The total output of Ukraine farm goods is split between enterprises and households. The second group of 4 million households is cultivating an average of 1.23 hectares of land. The former consists of 45,000 enterprises which are the primary investors in capital-intensive equipment.
It takes huge agriculture machinery to farm large holdings effectively. The technology that helps manage the equipment continues to improve every year. Machinery used on the large farms is just that, large. The more area each can till, seed, fertilize, and harvest in each pass through the field the more efficient production becomes.
Modern farming machinery’s common denominator is efficiency.
The capital intensiveness of large crop farming requires efficient operations and little downtime. For field operations to be efficient the operator has to have the tools to work with and the comfort for continuous operation.
Tractors on farms have long replaced oxen and horse-drawn wagons and plows. Even the smallest of farms, if fuel is readily available, will have a tractor as their main machinery of choice. The size of the farm dictates the size of the tractor in many cases.
Tractors are noted for being able to use multiple accessories that transform it into all matter of uses around the farm. Large tractors have large accessories often reducing the cost of purchasing specialized equipment.
One of the largest farm tractors is Big Bud 727. It reportedly has an 1100 horsepower 16-cylinder 2-cycle engine at a cost of $300,000 dollars US. It could pull an 80-foot cultivator at 8 miles per hour covering 1.3 acres per minute! The actual width of the tractor with tires was over 25 ft.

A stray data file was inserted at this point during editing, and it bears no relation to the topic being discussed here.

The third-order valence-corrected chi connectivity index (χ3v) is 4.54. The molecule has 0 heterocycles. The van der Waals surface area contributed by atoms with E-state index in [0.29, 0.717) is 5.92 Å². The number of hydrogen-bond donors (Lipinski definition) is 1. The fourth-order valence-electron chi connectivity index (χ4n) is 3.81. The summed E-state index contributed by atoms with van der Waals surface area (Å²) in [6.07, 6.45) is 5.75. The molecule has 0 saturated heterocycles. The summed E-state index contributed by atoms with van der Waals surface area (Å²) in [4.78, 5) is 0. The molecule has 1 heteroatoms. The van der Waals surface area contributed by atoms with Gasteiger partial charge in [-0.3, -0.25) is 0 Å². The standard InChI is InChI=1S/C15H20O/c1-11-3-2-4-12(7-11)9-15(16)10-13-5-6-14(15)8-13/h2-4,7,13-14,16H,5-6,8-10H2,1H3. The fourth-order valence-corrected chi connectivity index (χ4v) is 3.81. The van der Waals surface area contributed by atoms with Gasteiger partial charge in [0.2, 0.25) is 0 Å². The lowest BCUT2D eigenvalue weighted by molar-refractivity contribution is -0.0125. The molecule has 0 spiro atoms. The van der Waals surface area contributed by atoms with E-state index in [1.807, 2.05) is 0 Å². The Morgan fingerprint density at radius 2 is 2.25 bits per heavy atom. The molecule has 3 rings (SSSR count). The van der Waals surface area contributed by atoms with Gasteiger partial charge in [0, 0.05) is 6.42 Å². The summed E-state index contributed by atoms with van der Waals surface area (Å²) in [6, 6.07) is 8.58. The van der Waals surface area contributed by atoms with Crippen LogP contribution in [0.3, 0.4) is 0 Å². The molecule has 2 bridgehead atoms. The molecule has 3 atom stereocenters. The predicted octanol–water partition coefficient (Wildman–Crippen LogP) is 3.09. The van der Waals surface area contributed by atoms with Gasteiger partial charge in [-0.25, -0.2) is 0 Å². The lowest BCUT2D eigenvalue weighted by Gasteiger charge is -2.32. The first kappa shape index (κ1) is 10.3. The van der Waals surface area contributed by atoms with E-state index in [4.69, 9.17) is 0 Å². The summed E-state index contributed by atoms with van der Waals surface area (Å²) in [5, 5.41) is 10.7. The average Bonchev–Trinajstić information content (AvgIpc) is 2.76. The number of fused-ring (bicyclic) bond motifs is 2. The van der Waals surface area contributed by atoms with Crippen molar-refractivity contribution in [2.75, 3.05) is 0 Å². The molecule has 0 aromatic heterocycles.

The largest John Deere tractor, 9620R with 620 horsepower and eight tires costs a whopping $554,000 base price up to $680,000 with additional options! Its new 9RX version has quad tracks enabling it to go almost anywhere on the farm in the muddiest of conditions.
Many of the options are designed to make the operation of the equipment possible without ever leaving the comfort of the operator’s cabin. GPS systems, hydraulic positioning of the attachments, video screens, joystick controls, heating, cooling, and complete filtration from the dirt, dust, and pollen from the fields. Since most of the brands of tractors we saw were foreign I wanted to stop and ask them questions about the equipment. With a fall chill in the air, I was curious if they used PTC ceramic heating elements like the German and American brands do.
Regardless of the size of these rather expensive workhorses, there is always one larger, with more horsepowers and wheels. The flexible nature of the farm tractor will let it remain the mainstay of every farm.
Sometimes called combines which are short for combine harvester is designed for efficient harvesting of large quantities of grain. The primary job of the combine for grain is cutting, reaping, threshing, and winnowing.